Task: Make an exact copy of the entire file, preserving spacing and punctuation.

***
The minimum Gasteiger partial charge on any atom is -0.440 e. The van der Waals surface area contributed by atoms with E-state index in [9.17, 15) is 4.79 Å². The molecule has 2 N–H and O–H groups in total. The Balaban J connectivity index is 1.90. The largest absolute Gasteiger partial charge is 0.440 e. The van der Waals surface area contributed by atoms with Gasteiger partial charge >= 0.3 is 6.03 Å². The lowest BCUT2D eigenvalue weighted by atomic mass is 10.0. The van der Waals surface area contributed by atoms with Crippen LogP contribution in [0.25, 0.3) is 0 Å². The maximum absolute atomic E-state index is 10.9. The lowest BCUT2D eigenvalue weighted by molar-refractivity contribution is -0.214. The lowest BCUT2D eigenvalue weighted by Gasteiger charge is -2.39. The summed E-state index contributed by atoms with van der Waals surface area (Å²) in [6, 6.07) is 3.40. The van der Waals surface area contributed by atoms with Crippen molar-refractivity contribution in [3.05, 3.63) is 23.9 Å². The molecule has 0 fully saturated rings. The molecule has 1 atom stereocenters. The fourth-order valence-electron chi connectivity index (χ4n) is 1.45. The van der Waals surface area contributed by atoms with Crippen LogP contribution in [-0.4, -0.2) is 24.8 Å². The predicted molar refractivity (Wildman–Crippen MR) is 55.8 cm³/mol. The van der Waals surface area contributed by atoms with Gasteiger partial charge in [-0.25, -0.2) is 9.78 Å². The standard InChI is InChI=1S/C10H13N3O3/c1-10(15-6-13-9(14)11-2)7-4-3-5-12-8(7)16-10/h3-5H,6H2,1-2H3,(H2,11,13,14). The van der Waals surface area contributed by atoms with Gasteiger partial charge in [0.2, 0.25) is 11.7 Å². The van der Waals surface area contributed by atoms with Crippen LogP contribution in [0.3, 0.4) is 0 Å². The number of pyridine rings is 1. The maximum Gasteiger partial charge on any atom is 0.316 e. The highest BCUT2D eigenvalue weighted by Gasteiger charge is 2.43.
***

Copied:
The minimum Gasteiger partial charge on any atom is -0.440 e. The van der Waals surface area contributed by atoms with E-state index in [9.17, 15) is 4.79 Å². The molecule has 2 N–H and O–H groups in total. The Balaban J connectivity index is 1.90. The largest absolute Gasteiger partial charge is 0.440 e. The van der Waals surface area contributed by atoms with Gasteiger partial charge >= 0.3 is 6.03 Å². The lowest BCUT2D eigenvalue weighted by atomic mass is 10.0. The van der Waals surface area contributed by atoms with Crippen LogP contribution in [0.25, 0.3) is 0 Å². The maximum absolute atomic E-state index is 10.9. The lowest BCUT2D eigenvalue weighted by molar-refractivity contribution is -0.214. The lowest BCUT2D eigenvalue weighted by Gasteiger charge is -2.39. The summed E-state index contributed by atoms with van der Waals surface area (Å²) in [6, 6.07) is 3.40. The van der Waals surface area contributed by atoms with Crippen molar-refractivity contribution in [3.05, 3.63) is 23.9 Å². The molecule has 0 fully saturated rings. The molecule has 1 atom stereocenters. The fourth-order valence-electron chi connectivity index (χ4n) is 1.45. The van der Waals surface area contributed by atoms with Crippen LogP contribution in [-0.4, -0.2) is 24.8 Å². The predicted molar refractivity (Wildman–Crippen MR) is 55.8 cm³/mol. The van der Waals surface area contributed by atoms with Gasteiger partial charge in [-0.25, -0.2) is 9.78 Å². The standard InChI is InChI=1S/C10H13N3O3/c1-10(15-6-13-9(14)11-2)7-4-3-5-12-8(7)16-10/h3-5H,6H2,1-2H3,(H2,11,13,14). The van der Waals surface area contributed by atoms with Gasteiger partial charge in [0.2, 0.25) is 11.7 Å². The van der Waals surface area contributed by atoms with Crippen LogP contribution in [0.3, 0.4) is 0 Å². The number of pyridine rings is 1. The maximum Gasteiger partial charge on any atom is 0.316 e. The highest BCUT2D eigenvalue weighted by Gasteiger charge is 2.43.